Huh.

Have just discovered that Facebook requires cookies to log in. Contemplating next actions: enable cookies, log in, then delete account? enable cookies, log in, set computer to delete all cookies on logout? do not log in, move on with my evening?

Had been feeling very pleased about last week having blocked Facebook cookies, and hadn’t tried to log in since. Now thinking that blocking said cookies was clearly a good move, that requirement to have cookies pretty clearly indicates direction of Facebook’s business model (as if it weren’t clear enough already). and that accepting cookies is pretty clearly not in the cards as something I’m likely to do.

Well. At the least, I pretty clearly don’t feeling like dealing with this at the moment, so browsing whatever people-just-at-the-edges-of-my-social-circle are up to is clearly not going to happen. Net result is that avenue of procrastination is closed to me for the moment. Not all bad, I suppose.

What We Talk About When We Talk About Passwords

I work at Google. That said, this is a personal piece; the opinions & ideas here are my own, not those of my employer. 

It is just after six p.m. and I am home from work. The sky is still bright, a clear transparent blue behind fast moving fluffy clouds. The late afternoon or early evening light is clear and bright too after a rainshower that drenched the car just as I stopped at the gas station to refill the tank. I am upstairs sitting at my desk facing the window looking out, and wondering if there will be a rainbow. I open my laptop, log out of my work account, and log in to my personal account.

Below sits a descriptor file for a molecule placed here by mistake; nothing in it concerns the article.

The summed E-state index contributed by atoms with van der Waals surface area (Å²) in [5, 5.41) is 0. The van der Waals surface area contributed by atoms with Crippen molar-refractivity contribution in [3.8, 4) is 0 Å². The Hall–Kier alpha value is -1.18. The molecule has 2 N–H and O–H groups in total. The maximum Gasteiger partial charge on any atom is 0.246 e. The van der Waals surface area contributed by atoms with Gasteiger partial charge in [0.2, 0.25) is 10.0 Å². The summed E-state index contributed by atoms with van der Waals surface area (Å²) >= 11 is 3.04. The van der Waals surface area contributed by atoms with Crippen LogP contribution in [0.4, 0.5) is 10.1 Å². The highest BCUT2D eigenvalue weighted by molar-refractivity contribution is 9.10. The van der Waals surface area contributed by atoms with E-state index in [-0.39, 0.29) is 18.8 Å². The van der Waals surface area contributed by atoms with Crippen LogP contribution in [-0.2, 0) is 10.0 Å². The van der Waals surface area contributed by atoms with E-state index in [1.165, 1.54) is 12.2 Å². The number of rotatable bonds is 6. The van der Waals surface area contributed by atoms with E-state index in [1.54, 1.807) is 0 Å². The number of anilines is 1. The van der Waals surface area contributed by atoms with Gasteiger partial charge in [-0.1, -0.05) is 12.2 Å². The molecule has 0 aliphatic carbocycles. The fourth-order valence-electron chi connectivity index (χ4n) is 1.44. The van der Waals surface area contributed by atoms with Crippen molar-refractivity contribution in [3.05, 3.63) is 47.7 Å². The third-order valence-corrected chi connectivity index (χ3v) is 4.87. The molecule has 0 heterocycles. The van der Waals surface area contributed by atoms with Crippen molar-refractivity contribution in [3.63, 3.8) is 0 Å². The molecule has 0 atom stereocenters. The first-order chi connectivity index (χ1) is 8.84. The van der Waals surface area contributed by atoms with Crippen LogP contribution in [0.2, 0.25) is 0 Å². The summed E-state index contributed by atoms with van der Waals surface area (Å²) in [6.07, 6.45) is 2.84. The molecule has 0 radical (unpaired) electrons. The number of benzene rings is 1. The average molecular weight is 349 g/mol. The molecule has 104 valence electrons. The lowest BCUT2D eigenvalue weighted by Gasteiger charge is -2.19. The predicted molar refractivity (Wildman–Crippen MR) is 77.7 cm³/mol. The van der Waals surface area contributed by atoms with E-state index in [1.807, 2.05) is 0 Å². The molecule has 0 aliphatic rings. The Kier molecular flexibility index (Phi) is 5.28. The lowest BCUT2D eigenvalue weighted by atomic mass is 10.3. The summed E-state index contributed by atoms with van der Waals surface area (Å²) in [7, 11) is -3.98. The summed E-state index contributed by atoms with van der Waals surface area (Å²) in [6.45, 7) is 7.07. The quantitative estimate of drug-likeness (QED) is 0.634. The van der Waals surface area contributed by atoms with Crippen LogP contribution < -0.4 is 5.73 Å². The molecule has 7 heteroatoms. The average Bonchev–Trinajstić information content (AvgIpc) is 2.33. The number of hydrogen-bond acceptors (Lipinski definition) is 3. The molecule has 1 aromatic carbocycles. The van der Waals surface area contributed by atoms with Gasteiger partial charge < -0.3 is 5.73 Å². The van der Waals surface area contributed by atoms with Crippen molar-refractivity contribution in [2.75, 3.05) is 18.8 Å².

Some months ago I changed my password. This was in response to some generalized security breach or other; I don’t remember which. But as I was choosing my new password, I thought about what it should be.

Something I’d remember.

Something not like other passwords I’d used.

Something not easily guessable.

Every time we choose a password, we attempt to describe our own minds. Consciously or not, we attend not just to what am I thinking about today, but what will I think about tomorrow, what will help me remember this code I’m creating, what will I associate with this thing I’m trying to log in to. Even if we open up an app that generates a supposedly random sequence of letters and numbers and punctuation (and don’t you wonder about the security and privacy on an app like that?), the choice to do so still reflects something about us.

In choosing a password, I think we create a metaphorical thumbprint of the way we think, what matters to us.

In spy movies and thrillers, there’s so often a moment where the hero or villian needs to get information off of or onto someone else’s computer or phone. They do so by guessing a sequence, hands poised dramatically over the keyboard or screen: a moment, eyes closed, reflecting, considering. What matters to the person whose device they’re hacking? What is a significant birthday, a catchphrase, a city? The hacker’s fingers move, and the target’s life and secrets are spelled out in just eight to ten characters. Access granted.

Of course, real hacking attempts are rarely anything like that. They’re more often like the Target data breach: the target hacked isn’t an individual as such, but a much larger trove of much broader and more general information. Those attempts have little in common with the hacker in a movie, pausing to remember someone’s birthday in hopes of cracking the code.